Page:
Dosing and Frequency of Cannabis Use: One of the most important factors influencing whether cannabis enhances or impairs sex is dose.
In my clinical practice, I’ve found that many patients using cannabis don’t pay attention to the dose of cannabinoids they are consuming. Cannabis has a biphasic effect which means that too little cannabis doesn’t provide the desired positive outcome and too much cannabis will provide a negative outcome.
I have seen firsthand how not paying attention to dose can negatively impact patients. To get the most out of cannabis, it’s important to find your right dose. Studies have shown that lower doses of cannabis are associated with more positive sexual experiences in both males and females (Scimeca et al., 2017).
In addition, other studies have shown that higher doses are related to erectile orgasmic dysfunction (Aldemir et al., 2017; Gorzalka & Hill, 2006; Gorzalka et al., 2010; Scimeca et al., 2017). This dose-response effect for cannabis users is important to consider, especially for males, as lower doses of cannabis may enhance sex while higher doses reduce sexual functioning, enjoyment, and motivation (Gorzalka & Hill, 2006).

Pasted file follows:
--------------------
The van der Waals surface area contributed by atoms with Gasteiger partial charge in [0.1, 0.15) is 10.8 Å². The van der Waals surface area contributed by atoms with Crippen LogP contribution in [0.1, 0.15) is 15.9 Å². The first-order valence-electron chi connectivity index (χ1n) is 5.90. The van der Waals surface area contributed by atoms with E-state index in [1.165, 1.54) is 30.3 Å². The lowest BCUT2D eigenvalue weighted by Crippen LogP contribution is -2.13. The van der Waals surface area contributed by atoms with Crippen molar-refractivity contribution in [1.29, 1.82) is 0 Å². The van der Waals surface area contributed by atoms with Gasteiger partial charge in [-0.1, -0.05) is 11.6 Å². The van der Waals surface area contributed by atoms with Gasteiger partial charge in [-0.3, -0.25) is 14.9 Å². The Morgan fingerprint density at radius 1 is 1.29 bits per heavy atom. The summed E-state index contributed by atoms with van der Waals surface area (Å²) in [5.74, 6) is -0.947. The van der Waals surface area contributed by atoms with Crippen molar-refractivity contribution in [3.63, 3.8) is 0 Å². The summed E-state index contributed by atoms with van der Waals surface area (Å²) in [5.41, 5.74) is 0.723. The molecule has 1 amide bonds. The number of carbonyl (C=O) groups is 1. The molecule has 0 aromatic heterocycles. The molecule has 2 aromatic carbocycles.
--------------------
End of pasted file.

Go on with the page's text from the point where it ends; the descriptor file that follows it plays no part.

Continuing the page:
Once you have found your ideal dose, you should learn how to self-regulate your cannabis consumption so you can maintain balance in your endocannabinoid system. Using cannabis too frequently can lead to a dysregulated endocannabinoid system and poorer outcomes.
There have been studies that indicate that high frequency of cannabis use may negatively impact males’ sexual functioning, specifically erectile function, and the ability to orgasm (Scimeca et al., 2017; Smith et al., 2010).
In a study of men with cannabis use disorder (CUD), those with CUD reported less sexual desire and sexual satisfaction (Aldemir et al., 2017) than men without CUD.